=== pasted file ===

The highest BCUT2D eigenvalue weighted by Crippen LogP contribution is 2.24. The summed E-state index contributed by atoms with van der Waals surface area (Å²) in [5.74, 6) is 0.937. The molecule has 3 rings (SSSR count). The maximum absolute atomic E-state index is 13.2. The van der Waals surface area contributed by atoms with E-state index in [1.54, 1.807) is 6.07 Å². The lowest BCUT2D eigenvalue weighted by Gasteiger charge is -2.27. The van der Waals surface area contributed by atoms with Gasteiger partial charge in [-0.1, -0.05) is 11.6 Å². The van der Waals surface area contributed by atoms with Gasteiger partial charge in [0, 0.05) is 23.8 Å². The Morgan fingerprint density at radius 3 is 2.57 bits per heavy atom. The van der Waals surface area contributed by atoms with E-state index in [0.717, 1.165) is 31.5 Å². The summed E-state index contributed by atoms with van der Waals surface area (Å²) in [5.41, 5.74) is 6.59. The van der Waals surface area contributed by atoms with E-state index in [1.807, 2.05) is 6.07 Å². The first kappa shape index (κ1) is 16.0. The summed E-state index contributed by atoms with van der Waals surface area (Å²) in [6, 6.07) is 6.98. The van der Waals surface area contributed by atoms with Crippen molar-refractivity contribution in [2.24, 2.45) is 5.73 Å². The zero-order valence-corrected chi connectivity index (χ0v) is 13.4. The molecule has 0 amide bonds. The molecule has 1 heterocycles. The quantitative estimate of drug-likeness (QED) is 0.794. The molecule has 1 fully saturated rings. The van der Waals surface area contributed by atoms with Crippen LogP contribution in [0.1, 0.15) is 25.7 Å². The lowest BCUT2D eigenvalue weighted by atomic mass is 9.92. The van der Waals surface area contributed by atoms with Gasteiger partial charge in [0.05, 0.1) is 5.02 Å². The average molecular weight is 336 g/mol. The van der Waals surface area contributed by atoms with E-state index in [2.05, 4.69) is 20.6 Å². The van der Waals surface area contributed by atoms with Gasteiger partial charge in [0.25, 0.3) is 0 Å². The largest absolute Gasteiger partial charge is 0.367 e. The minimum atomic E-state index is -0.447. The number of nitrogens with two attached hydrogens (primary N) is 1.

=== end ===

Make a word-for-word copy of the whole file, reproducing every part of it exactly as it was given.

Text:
The highest BCUT2D eigenvalue weighted by Crippen LogP contribution is 2.24. The summed E-state index contributed by atoms with van der Waals surface area (Å²) in [5.74, 6) is 0.937. The molecule has 3 rings (SSSR count). The maximum absolute atomic E-state index is 13.2. The van der Waals surface area contributed by atoms with E-state index in [1.54, 1.807) is 6.07 Å². The lowest BCUT2D eigenvalue weighted by Gasteiger charge is -2.27. The van der Waals surface area contributed by atoms with Gasteiger partial charge in [-0.1, -0.05) is 11.6 Å². The van der Waals surface area contributed by atoms with Gasteiger partial charge in [0, 0.05) is 23.8 Å². The Morgan fingerprint density at radius 3 is 2.57 bits per heavy atom. The van der Waals surface area contributed by atoms with E-state index in [0.717, 1.165) is 31.5 Å². The summed E-state index contributed by atoms with van der Waals surface area (Å²) in [5.41, 5.74) is 6.59. The van der Waals surface area contributed by atoms with E-state index in [1.807, 2.05) is 6.07 Å². The first kappa shape index (κ1) is 16.0. The summed E-state index contributed by atoms with van der Waals surface area (Å²) in [6, 6.07) is 6.98. The van der Waals surface area contributed by atoms with Crippen molar-refractivity contribution in [2.24, 2.45) is 5.73 Å². The zero-order valence-corrected chi connectivity index (χ0v) is 13.4. The molecule has 0 amide bonds. The molecule has 1 heterocycles. The quantitative estimate of drug-likeness (QED) is 0.794. The molecule has 1 fully saturated rings. The van der Waals surface area contributed by atoms with Crippen LogP contribution in [0.1, 0.15) is 25.7 Å². The lowest BCUT2D eigenvalue weighted by atomic mass is 9.92. The van der Waals surface area contributed by atoms with Gasteiger partial charge in [0.05, 0.1) is 5.02 Å². The average molecular weight is 336 g/mol. The van der Waals surface area contributed by atoms with E-state index in [2.05, 4.69) is 20.6 Å². The van der Waals surface area contributed by atoms with Gasteiger partial charge in [0.25, 0.3) is 0 Å². The largest absolute Gasteiger partial charge is 0.367 e. The minimum atomic E-state index is -0.447. The number of nitrogens with two attached hydrogens (primary N) is 1.